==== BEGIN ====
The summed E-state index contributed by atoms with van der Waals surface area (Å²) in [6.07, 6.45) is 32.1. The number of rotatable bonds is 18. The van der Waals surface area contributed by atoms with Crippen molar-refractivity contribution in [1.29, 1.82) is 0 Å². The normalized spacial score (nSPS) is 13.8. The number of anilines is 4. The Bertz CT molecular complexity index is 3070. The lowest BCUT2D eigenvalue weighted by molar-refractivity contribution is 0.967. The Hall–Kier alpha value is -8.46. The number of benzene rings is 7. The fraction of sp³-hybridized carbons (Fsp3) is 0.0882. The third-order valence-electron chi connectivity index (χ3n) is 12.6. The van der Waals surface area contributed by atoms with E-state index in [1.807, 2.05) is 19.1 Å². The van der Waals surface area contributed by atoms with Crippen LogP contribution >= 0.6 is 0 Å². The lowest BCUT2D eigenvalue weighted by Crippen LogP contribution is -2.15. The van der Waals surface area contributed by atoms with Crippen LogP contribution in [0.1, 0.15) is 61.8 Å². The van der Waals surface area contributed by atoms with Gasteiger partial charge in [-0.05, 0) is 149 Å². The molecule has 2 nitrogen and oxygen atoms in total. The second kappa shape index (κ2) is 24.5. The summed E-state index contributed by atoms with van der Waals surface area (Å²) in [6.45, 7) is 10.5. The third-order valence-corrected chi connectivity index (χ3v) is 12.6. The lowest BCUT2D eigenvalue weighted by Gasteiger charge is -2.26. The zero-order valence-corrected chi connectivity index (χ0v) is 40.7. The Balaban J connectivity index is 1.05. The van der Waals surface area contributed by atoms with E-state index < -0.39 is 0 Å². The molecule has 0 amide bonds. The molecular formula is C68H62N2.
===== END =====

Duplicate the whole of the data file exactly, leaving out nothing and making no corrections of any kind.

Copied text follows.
The summed E-state index contributed by atoms with van der Waals surface area (Å²) in [6.07, 6.45) is 32.1. The number of rotatable bonds is 18. The van der Waals surface area contributed by atoms with Crippen molar-refractivity contribution in [1.29, 1.82) is 0 Å². The normalized spacial score (nSPS) is 13.8. The number of anilines is 4. The Bertz CT molecular complexity index is 3070. The lowest BCUT2D eigenvalue weighted by molar-refractivity contribution is 0.967. The Hall–Kier alpha value is -8.46. The number of benzene rings is 7. The fraction of sp³-hybridized carbons (Fsp3) is 0.0882. The third-order valence-electron chi connectivity index (χ3n) is 12.6. The van der Waals surface area contributed by atoms with E-state index in [1.807, 2.05) is 19.1 Å². The van der Waals surface area contributed by atoms with Crippen LogP contribution >= 0.6 is 0 Å². The lowest BCUT2D eigenvalue weighted by Crippen LogP contribution is -2.15. The van der Waals surface area contributed by atoms with Crippen LogP contribution in [0.1, 0.15) is 61.8 Å². The van der Waals surface area contributed by atoms with Gasteiger partial charge in [-0.05, 0) is 149 Å². The molecule has 2 nitrogen and oxygen atoms in total. The second kappa shape index (κ2) is 24.5. The summed E-state index contributed by atoms with van der Waals surface area (Å²) in [6.45, 7) is 10.5. The third-order valence-corrected chi connectivity index (χ3v) is 12.6. The lowest BCUT2D eigenvalue weighted by Gasteiger charge is -2.26. The zero-order valence-corrected chi connectivity index (χ0v) is 40.7. The Balaban J connectivity index is 1.05. The van der Waals surface area contributed by atoms with E-state index < -0.39 is 0 Å². The molecule has 0 amide bonds. The molecular formula is C68H62N2.